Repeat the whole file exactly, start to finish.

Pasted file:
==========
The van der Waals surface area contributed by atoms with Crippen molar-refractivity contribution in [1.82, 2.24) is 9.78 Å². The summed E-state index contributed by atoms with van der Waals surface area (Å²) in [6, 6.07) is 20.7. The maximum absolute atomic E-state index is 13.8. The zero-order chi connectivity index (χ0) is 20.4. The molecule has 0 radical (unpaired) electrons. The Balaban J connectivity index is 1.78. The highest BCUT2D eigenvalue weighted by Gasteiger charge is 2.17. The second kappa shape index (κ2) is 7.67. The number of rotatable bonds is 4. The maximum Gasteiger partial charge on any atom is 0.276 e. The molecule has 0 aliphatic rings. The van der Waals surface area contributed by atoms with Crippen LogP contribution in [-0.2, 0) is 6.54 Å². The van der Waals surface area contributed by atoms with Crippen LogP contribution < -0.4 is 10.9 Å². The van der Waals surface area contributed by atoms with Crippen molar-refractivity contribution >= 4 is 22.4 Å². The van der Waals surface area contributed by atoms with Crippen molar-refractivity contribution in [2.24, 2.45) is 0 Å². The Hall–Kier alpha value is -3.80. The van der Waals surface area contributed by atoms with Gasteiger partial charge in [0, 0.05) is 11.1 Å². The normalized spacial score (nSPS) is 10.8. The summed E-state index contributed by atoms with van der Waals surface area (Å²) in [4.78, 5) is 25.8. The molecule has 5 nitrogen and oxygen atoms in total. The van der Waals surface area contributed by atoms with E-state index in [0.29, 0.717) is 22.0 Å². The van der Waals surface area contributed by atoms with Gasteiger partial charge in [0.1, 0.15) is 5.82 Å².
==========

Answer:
The van der Waals surface area contributed by atoms with Crippen molar-refractivity contribution in [1.82, 2.24) is 9.78 Å². The summed E-state index contributed by atoms with van der Waals surface area (Å²) in [6, 6.07) is 20.7. The maximum absolute atomic E-state index is 13.8. The zero-order chi connectivity index (χ0) is 20.4. The molecule has 0 radical (unpaired) electrons. The Balaban J connectivity index is 1.78. The highest BCUT2D eigenvalue weighted by Gasteiger charge is 2.17. The second kappa shape index (κ2) is 7.67. The number of rotatable bonds is 4. The maximum Gasteiger partial charge on any atom is 0.276 e. The molecule has 0 aliphatic rings. The van der Waals surface area contributed by atoms with Crippen LogP contribution in [-0.2, 0) is 6.54 Å². The van der Waals surface area contributed by atoms with Crippen LogP contribution < -0.4 is 10.9 Å². The van der Waals surface area contributed by atoms with Crippen molar-refractivity contribution >= 4 is 22.4 Å². The van der Waals surface area contributed by atoms with Crippen molar-refractivity contribution in [2.24, 2.45) is 0 Å². The Hall–Kier alpha value is -3.80. The van der Waals surface area contributed by atoms with Gasteiger partial charge in [0, 0.05) is 11.1 Å². The normalized spacial score (nSPS) is 10.8. The summed E-state index contributed by atoms with van der Waals surface area (Å²) in [4.78, 5) is 25.8. The molecule has 5 nitrogen and oxygen atoms in total. The van der Waals surface area contributed by atoms with E-state index in [0.29, 0.717) is 22.0 Å². The van der Waals surface area contributed by atoms with Gasteiger partial charge in [0.1, 0.15) is 5.82 Å².